Originally Posted by cmfilms
Intuit can stick it. I spent days loading my business records into Quicken, only to find out that it can't share records with TurboTax.
Yes, you read that right. Intuit's two programs cannot share info. A huge massive waste of time and money.
It's worse than that. Try Quickbooks for Mac. As recently as 2009 (I haven't even tried it since), this version was incapable of networking. So if you had a Windows Quickbooks network, the Mac clients couldn't access the network. Absolutely incredible.
But don't think it's only the Mac programmers who are incompetent. It's not all that great on the Windows side.
I installed a Point of Sale (aptly referred to as 'POS') network on our Windows PCs. The programs wouldn't launch. I went through an entire weekend of messing around with their tech support. In each case, they told me to uninstall POS, then reinstall Windows and reinstall POS with nothing else on the machine. I did so and it still wouldn't work. Their only answer was to do it again - and again - and again. When I told them that I had already done it several times, they responded that I had to go through the process their way or they couldn't help.
Eventually, I found the problem on the Internet. There was a conflict between POS and .NET. I had to reinstall Windows - and then upgrade to a newer version of .NET than was included with Windows to get it working. An entirely wasted weekend - but the problems weren't through.
We had set it up by putting the server on my accountant's computer, but it ran too slow (which was pretty amazing because even our biggest days might have 100 transactions per day). Getting data out was a nightmare. So we bought a new server and wanted to move the POS database to the server. When it was clear that there was no easy way to do that, I call tech support again. Their solution was that the only way to move the server data file was to erase everything, uninstall POS (not just from the server, but also from the client machines), reinstall Windows on all the machines, reinstall POS and install POS server on the new server.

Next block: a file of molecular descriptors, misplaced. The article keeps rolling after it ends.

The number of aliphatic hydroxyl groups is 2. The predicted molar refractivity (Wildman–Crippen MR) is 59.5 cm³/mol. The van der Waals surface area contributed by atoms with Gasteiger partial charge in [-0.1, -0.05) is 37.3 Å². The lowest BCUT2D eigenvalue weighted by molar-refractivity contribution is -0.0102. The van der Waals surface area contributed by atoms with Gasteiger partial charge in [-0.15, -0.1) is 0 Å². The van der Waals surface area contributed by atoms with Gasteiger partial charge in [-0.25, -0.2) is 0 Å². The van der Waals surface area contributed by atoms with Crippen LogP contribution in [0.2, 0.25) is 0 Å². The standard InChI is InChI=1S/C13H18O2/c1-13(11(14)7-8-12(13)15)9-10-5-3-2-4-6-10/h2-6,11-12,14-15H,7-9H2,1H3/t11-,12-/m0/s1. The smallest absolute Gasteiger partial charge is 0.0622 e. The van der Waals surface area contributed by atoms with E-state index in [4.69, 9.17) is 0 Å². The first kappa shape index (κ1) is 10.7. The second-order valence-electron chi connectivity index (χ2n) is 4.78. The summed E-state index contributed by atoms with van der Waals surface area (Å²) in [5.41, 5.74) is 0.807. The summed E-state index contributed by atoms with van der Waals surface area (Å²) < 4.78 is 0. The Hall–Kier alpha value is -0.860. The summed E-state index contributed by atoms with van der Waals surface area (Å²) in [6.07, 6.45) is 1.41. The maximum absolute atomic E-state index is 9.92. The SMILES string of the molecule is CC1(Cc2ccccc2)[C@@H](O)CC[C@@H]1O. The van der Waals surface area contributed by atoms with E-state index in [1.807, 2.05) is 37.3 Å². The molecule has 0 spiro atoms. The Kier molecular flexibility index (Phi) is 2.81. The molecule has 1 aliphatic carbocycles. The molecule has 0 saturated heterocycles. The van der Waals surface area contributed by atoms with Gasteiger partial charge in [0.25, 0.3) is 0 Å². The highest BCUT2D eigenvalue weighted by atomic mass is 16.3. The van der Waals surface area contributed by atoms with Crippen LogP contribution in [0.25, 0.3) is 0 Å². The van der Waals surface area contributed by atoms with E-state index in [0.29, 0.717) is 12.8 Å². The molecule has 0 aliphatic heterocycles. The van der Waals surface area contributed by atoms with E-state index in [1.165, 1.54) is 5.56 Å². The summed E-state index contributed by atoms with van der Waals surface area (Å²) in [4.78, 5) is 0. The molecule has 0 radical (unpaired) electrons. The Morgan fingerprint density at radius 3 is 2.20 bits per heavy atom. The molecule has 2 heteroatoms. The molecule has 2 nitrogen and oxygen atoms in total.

Apparently, the concept of networking is far too complicated for the people at Intuit.
Of course, that's not surprise. I beta tested Quicken Mac for them for years. They did have a great beta testing program (for example, they provided a series of questionnaires and asked you to try specific features in each version), but they soundly ignored all the requests. For over 10 years, Mac users constantly asked for file and feature compatibility with the Windows version - and Intuit simply ignored the requests. The really sad thing is that if they had done that at the beginning, it would almost certainly have saved them money (by keeping one code base rather than 2) as well as making customers happier and making the transition to newer OS versions easier.
I switched to SEE Finance for my own use last year. For some reason, the alternatives (iBank, etc) would not properly import my old data file, so SEE was the only choice I had. It imported all of my data properly and seems to work OK, but the UI is terrible and it's difficult to use - particularly for things like reconciling. If Intuit had actually made a decent upgrade and provided either a compatibility fix for free or a real feature equivalent upgrade for a fair price, I might have gone back, but there's no way I'm paying for a version that just fixes problems that should have been fixed 5 years ago.